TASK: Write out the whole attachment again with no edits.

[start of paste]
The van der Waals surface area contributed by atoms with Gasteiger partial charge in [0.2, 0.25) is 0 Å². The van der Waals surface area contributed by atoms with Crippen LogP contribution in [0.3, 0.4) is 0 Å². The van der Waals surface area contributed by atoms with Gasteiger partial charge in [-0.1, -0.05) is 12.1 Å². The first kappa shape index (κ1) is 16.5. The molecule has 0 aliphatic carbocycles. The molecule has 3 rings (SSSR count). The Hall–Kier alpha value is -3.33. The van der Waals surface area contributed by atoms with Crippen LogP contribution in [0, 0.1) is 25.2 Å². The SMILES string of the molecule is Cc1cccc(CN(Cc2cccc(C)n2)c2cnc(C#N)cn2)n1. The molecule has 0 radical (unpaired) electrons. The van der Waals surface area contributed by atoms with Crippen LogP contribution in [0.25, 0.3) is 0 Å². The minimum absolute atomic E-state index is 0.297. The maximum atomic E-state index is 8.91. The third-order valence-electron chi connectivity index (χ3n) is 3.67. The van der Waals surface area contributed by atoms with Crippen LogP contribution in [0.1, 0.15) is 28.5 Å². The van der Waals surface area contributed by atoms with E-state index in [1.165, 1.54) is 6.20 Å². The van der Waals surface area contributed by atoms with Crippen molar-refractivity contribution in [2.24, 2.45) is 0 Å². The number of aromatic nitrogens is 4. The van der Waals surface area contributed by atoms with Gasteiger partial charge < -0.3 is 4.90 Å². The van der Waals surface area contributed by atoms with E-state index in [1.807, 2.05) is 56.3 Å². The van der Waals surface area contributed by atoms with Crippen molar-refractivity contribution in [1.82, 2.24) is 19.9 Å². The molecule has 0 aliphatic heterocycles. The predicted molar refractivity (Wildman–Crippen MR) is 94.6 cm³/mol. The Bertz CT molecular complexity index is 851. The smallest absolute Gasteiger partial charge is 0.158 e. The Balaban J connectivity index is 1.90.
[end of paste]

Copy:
The van der Waals surface area contributed by atoms with Gasteiger partial charge in [0.2, 0.25) is 0 Å². The van der Waals surface area contributed by atoms with Crippen LogP contribution in [0.3, 0.4) is 0 Å². The van der Waals surface area contributed by atoms with Gasteiger partial charge in [-0.1, -0.05) is 12.1 Å². The first kappa shape index (κ1) is 16.5. The molecule has 0 aliphatic carbocycles. The molecule has 3 rings (SSSR count). The Hall–Kier alpha value is -3.33. The van der Waals surface area contributed by atoms with Crippen LogP contribution in [0, 0.1) is 25.2 Å². The SMILES string of the molecule is Cc1cccc(CN(Cc2cccc(C)n2)c2cnc(C#N)cn2)n1. The molecule has 0 radical (unpaired) electrons. The van der Waals surface area contributed by atoms with Crippen LogP contribution in [0.25, 0.3) is 0 Å². The minimum absolute atomic E-state index is 0.297. The maximum atomic E-state index is 8.91. The third-order valence-electron chi connectivity index (χ3n) is 3.67. The van der Waals surface area contributed by atoms with Crippen LogP contribution in [0.1, 0.15) is 28.5 Å². The van der Waals surface area contributed by atoms with E-state index in [1.165, 1.54) is 6.20 Å². The van der Waals surface area contributed by atoms with Crippen molar-refractivity contribution in [2.24, 2.45) is 0 Å². The number of aromatic nitrogens is 4. The van der Waals surface area contributed by atoms with Gasteiger partial charge < -0.3 is 4.90 Å². The van der Waals surface area contributed by atoms with E-state index in [1.807, 2.05) is 56.3 Å². The van der Waals surface area contributed by atoms with Crippen molar-refractivity contribution in [1.82, 2.24) is 19.9 Å². The molecule has 0 aliphatic heterocycles. The predicted molar refractivity (Wildman–Crippen MR) is 94.6 cm³/mol. The Bertz CT molecular complexity index is 851. The smallest absolute Gasteiger partial charge is 0.158 e. The Balaban J connectivity index is 1.90.